- November 8, 2011: Eric Holder testifies that he was aware that Fast and Furious was different that Operation Wide Receiver under George W. Bush in that the weapons were not tracked to the criminals, and that Mexico was unaware of the program.
- December 2011: The Department of Justice withdraws the Assistant Attorney General Ron Welch’s Feb. 4 letter. Deputy Attorney General James Cole writes (putting it mildly), “Facts have come to light during the course of this investigation that indicate the Feb. 4 letter contains inaccuracies.”
- December 2011: Former CBS News reporter Sharyl Attkisson writes that the ATF used Operation Fast and Furious to “argue for controversial new rules about gun sales.” The article states that “emails show they [ATF officials] discussed using the sales, including sales encouraged by ATF, to justify a new gun regulation called ‘Demand Letter 3.’”
- January 2012: the New York Times quoted Rep. Elijah E. Cummings, as saying “Contrary to repeated claims by some, the committee has obtained no evidence that Operation Fast and Furious was a politically motivated operation conceived and directed by high-level Obama administration political appointees at the Department of Justice.”
- January 2012: The FBI releases a barely-noticed press statement claiming that the weapon that was used in the murder of special agent Jaime Zapata was traced back to Texas man Manuel Gomez Barba, who was “sentenced by United States District Judge Lynn N. Hughes to 100 months imprisonment” for “exportation of firearms…” to the Los Zetas Drug Cartel.
- February, 2012: Eric Holder lamely tells Congress that the officials responsible for the false claims in the Feb. 4 letter “did not know at the time that the information that they provided was inaccurate.” He said: “We submitted inaccurate information, but it was based on attempts to get that which was accurate, and people simply did not have access to it. People who we relied on and who we thought were in possession of the most accurate information were, in fact, not. There was no intention to deceive, but the information provided was regrettably inaccurate, and that is why we withdrew the letter.”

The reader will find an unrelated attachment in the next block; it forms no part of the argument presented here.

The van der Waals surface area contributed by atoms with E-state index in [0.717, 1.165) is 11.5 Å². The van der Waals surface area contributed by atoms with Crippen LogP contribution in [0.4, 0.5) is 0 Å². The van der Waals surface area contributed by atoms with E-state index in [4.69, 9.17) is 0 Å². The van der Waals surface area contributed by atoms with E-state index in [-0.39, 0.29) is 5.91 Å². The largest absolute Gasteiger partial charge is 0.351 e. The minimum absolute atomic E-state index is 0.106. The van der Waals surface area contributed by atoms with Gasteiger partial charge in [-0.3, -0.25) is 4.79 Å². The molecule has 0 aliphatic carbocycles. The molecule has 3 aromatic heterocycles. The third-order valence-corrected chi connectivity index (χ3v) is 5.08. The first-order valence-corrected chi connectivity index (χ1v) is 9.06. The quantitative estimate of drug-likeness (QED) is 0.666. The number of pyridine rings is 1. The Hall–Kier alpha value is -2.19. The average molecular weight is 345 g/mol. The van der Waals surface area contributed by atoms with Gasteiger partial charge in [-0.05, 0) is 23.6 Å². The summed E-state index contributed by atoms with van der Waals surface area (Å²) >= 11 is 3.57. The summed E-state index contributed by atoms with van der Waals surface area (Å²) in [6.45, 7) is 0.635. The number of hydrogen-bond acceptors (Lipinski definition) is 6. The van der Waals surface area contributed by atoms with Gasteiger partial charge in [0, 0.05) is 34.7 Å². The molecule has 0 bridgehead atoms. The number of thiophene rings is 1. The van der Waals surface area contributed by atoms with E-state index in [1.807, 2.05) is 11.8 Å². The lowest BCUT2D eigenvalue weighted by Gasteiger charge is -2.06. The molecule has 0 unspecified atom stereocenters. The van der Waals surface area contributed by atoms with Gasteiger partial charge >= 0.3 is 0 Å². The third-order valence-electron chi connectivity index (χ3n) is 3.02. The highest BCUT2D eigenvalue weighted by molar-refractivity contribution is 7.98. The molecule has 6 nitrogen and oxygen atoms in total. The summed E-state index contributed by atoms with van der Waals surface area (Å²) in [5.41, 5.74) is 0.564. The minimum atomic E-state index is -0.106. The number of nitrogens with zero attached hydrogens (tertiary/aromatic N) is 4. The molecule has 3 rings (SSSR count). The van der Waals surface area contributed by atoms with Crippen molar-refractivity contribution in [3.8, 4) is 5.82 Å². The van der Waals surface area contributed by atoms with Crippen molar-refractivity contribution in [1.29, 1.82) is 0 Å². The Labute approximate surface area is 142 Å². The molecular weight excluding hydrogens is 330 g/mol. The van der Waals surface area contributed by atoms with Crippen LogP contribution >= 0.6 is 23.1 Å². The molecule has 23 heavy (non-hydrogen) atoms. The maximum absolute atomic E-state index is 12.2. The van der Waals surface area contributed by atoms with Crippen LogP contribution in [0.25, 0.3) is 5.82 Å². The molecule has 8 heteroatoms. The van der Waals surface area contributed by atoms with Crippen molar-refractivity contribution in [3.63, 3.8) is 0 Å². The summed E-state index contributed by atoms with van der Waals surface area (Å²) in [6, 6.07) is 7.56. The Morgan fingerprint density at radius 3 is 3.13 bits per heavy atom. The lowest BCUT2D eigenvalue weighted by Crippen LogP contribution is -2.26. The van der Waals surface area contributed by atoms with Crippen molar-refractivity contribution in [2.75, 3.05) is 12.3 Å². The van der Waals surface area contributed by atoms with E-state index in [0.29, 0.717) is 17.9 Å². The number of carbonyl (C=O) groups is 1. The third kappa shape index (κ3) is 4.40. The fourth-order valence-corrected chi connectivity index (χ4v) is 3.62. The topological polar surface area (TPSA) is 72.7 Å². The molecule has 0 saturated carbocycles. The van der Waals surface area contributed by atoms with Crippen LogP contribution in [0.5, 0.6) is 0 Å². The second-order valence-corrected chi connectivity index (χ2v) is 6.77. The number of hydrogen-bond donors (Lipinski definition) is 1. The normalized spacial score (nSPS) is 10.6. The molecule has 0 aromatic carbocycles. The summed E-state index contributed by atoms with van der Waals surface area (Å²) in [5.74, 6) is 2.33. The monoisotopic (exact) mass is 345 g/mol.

- February 2012: The family of Border Patrol agent Brian Terry files a wrongful death lawsuit against the federal government.
- February 2012: Texas men Ranferi Osorio, Kelvin Leon Morrison, and Luis Carbajal were sentenced for their role in the gun trafficking scheme, where one of the firearms was traced back to the murder of Agent Zapata, according to a DOJ press release. Co-defendants Otilio Osorio, Angel Pablo Monroy, Rosendo Quinones, Eder Talamantes, and Kevin Bueno were also named in the report.
- March 2012: Chairman Darrell Issa and Senator Chuck Grassley “wrote that in addition to Otilio and Rafael Osorio and Kelvin Morrison, which they have previously asked about and received non-substantive responses, it appears that another straw purchaser with ties to the Zapata murder was well-known to ATF officials.” In their letter, they wrote in part, “Records indicate that ATF opened a case against Manuel Barba in June 2010, approximately two months before he took possession on August 20, 2010, of the rifle which was later trafficked to Mexico and also used in the murder of Agent Zapata. Additionally, the documents show that ATF had indications in October 2010 that Barba was obliterating serial numbers on weapons, the possession of which would have been a prosecutable offense.” Yet, Barba was not arrested until February 14, 2011.”
- April 2012: Assistant Attorney General Ron Welch resigns, becomes Dean of the University of Baltimore’s School of Law, hosts panel during “ethics week” in 2013, does “ice bucket challenge” in 2014.